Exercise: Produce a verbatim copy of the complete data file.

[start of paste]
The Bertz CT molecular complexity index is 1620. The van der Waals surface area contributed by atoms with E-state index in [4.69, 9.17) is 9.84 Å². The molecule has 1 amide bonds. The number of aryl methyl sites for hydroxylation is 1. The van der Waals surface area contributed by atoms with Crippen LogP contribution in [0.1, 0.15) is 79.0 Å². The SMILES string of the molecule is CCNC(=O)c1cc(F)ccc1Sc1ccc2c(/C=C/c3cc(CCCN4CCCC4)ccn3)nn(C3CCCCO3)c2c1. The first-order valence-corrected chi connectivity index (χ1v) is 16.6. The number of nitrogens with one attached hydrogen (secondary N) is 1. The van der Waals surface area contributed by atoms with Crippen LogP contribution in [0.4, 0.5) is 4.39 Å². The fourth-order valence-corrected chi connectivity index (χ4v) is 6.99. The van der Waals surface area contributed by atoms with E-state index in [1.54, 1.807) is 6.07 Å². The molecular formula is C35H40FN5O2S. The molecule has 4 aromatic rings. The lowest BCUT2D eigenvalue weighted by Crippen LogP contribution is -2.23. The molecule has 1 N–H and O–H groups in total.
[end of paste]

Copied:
The Bertz CT molecular complexity index is 1620. The van der Waals surface area contributed by atoms with E-state index in [4.69, 9.17) is 9.84 Å². The molecule has 1 amide bonds. The number of aryl methyl sites for hydroxylation is 1. The van der Waals surface area contributed by atoms with Crippen LogP contribution in [0.1, 0.15) is 79.0 Å². The SMILES string of the molecule is CCNC(=O)c1cc(F)ccc1Sc1ccc2c(/C=C/c3cc(CCCN4CCCC4)ccn3)nn(C3CCCCO3)c2c1. The first-order valence-corrected chi connectivity index (χ1v) is 16.6. The number of nitrogens with one attached hydrogen (secondary N) is 1. The van der Waals surface area contributed by atoms with Crippen LogP contribution in [0.4, 0.5) is 4.39 Å². The fourth-order valence-corrected chi connectivity index (χ4v) is 6.99. The van der Waals surface area contributed by atoms with E-state index in [1.54, 1.807) is 6.07 Å². The molecular formula is C35H40FN5O2S. The molecule has 4 aromatic rings. The lowest BCUT2D eigenvalue weighted by Crippen LogP contribution is -2.23. The molecule has 1 N–H and O–H groups in total.